Labour MP Grahame Morris is director of a controversial website that ‘broke antisemitic guidelines’
A Labour MP is a director of a controversial website that has been accused of publishing antisemitic attacks and conspiracy theories, The Mail on Sunday can reveal.
Grahame Morris, MP for the ‘Red Wall’ constituency of Easington in County Durham, is a director of Palestine Deep Dive (PDD) which has been accused of providing a platform for antisemitism.
The revelation comes days after Keir Starmer declared that Labour was ‘deeply patriotic’ and sought to distance himself from his predecessor Jeremy Corbyn, whose term as leader was dogged by an antisemitism row.
Grahame Morris, MP for the ‘Red Wall’ constituency of Easington in County Durham, is a director of Palestine Deep Dive (PDD) which has been accused of providing a platform for antisemitism
Mr Morris last night confirmed he was a trustee of Palestine Deep Dive and admitted that he had failed to declare his directorship to parliamentary authorities. Research by Labour Against Antisemitism (LAAS) revealed the Left-wing MP is a founding director of PDD.
The news site contains content that appears to have broken guidelines on antisemitism laid out by the International Holocaust Remembrance Alliance and adopted by the Government in 2016.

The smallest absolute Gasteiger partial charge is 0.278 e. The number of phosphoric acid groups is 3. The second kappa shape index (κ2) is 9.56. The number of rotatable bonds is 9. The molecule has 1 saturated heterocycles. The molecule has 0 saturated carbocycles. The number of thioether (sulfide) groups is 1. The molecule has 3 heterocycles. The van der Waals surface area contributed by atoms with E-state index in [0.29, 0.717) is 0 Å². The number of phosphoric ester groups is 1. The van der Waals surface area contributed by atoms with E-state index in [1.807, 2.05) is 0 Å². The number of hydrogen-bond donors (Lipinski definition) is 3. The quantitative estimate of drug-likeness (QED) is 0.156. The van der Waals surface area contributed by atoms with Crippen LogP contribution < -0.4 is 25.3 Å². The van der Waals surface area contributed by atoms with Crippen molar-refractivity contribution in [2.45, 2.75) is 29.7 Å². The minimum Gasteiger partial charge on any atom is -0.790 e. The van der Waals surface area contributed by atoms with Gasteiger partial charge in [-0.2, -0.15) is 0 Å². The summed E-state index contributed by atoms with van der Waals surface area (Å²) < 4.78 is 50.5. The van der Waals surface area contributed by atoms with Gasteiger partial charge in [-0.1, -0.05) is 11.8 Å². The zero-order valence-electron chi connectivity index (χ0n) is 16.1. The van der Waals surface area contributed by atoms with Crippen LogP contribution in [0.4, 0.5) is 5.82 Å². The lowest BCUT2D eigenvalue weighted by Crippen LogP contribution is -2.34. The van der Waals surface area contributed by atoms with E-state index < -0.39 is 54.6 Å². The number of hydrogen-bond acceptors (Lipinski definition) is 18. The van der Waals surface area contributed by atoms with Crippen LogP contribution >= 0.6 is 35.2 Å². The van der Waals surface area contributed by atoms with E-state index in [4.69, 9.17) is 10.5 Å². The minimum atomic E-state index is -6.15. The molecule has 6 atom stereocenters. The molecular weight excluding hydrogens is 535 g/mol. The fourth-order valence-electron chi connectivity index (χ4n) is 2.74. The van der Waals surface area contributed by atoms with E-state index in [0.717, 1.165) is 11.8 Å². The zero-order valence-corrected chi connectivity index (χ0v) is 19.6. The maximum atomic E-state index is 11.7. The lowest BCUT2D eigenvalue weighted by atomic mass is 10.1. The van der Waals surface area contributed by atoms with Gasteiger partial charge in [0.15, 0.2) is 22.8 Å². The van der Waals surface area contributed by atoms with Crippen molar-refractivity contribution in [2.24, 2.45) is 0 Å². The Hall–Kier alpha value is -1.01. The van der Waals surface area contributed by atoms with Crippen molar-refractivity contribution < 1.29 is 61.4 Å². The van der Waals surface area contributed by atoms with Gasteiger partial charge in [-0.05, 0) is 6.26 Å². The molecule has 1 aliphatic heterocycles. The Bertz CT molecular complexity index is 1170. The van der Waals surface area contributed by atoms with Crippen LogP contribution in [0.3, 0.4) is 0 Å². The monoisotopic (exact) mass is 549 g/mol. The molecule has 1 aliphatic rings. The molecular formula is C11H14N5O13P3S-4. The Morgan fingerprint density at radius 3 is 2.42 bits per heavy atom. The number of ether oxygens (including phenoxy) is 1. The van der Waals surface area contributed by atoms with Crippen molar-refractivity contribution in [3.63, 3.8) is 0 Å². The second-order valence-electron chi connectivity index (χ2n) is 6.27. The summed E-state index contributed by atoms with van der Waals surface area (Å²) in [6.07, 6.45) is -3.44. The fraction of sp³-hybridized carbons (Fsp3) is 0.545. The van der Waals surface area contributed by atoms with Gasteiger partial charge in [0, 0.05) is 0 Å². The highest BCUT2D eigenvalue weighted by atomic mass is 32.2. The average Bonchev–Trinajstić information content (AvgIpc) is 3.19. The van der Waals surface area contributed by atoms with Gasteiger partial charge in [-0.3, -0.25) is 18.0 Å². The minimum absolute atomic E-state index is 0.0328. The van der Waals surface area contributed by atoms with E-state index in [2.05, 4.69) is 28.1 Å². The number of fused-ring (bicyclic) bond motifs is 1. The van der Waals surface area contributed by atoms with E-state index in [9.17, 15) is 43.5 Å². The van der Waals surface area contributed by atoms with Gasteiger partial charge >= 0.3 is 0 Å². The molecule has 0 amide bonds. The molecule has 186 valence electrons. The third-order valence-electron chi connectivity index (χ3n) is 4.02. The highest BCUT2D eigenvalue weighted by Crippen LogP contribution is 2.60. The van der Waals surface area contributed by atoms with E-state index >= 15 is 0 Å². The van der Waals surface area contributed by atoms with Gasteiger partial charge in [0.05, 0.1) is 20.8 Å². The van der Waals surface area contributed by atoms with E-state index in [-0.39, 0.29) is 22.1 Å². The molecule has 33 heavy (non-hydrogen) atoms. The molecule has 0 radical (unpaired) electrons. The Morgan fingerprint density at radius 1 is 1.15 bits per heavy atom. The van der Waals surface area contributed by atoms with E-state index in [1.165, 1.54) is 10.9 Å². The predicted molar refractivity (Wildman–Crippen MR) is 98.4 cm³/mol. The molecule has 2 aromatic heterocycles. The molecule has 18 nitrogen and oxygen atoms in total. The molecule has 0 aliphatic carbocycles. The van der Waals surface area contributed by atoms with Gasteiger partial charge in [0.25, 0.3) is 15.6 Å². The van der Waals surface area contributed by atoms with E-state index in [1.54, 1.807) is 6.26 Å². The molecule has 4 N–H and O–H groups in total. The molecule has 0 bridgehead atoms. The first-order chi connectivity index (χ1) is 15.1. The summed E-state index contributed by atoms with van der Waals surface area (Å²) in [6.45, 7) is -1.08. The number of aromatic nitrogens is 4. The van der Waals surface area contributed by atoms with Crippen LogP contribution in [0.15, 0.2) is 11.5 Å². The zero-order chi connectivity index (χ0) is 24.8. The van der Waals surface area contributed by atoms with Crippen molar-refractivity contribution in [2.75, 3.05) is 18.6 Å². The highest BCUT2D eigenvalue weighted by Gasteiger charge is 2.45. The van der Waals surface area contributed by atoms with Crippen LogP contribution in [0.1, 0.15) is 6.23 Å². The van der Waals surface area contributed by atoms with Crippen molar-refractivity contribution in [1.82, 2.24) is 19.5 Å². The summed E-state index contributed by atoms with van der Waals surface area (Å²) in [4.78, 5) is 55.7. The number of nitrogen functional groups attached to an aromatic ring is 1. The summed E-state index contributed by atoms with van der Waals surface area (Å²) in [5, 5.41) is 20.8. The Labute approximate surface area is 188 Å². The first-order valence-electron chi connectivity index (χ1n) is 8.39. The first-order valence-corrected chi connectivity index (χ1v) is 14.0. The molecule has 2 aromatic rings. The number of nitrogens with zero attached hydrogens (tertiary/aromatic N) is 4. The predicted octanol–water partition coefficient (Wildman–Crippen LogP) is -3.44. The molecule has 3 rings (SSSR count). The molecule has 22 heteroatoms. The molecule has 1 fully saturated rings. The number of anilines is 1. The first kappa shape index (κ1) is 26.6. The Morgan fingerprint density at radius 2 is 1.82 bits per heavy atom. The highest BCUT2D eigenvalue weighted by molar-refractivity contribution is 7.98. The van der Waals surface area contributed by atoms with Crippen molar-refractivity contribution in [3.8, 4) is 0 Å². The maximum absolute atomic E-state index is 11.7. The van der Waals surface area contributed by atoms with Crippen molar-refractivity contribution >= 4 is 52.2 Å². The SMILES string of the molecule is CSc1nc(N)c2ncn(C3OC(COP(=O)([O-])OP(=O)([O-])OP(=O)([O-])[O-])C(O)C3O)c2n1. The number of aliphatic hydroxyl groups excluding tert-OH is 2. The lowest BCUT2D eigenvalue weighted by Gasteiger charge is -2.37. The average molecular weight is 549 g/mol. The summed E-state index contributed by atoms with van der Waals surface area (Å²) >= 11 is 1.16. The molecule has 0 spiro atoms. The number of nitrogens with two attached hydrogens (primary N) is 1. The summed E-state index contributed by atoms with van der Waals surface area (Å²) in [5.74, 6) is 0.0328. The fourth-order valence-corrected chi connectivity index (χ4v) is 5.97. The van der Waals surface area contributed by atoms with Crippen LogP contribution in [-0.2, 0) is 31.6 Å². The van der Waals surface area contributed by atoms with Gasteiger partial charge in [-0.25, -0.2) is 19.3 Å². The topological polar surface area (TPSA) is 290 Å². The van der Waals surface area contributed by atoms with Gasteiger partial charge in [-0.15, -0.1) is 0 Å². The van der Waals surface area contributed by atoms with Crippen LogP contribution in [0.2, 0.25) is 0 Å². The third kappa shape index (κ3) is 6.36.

Last May, PDD published a blog post by former South African politician Ronnie Kasrils claiming ‘Israel’s racism’ has ‘let loose the pogroms so reminiscent of Czarist times and Kristallnacht in Germany, 1938’.
In November, Pink Floyd’s Roger Waters, a staunch supporter and contributor to PDD, blamed all Israelis voting in elections for supporting ‘genocide’ against Palestinians. PDD was forced to apologise last month over a separate interview in which Mr Waters attacked BBC Panorama for helping to run a ‘smear campaign’ against Labour with its 2019 investigation into antisemitism in the party.
Launched in 2019, PDD describes itself as an ‘education company’ publishing media reports on Israel and Palestine. It was registered as a company last July, with Corbynista Mr Morris listed as one of its directors.
LAAS spokesman Alex Hearn said: ‘It is difficult to see how Mr Morris can justify his involvement with this website, and we expect the parliamentary whip to be withdrawn while his expulsion is processed.
‘We continue to believe that Keir Starmer’s statement in September that Labour had closed the door on antisemitism was premature. The Labour leader must get a grip on this extreme but vocal minority if he wants to demonstrate to the electorate his party is finally fit for government.’
Mr Morris said that, while a director of PDD’s board of trustees, he had ‘no involvement in the editorial decisions’. He also issued an apology for not registering his directorship in the Commons. A PDD spokesman said the site ‘has not knowingly published material that may be considered antisemitic, nor has it been challenged as such. If this would ever be the case, it would be removed.’
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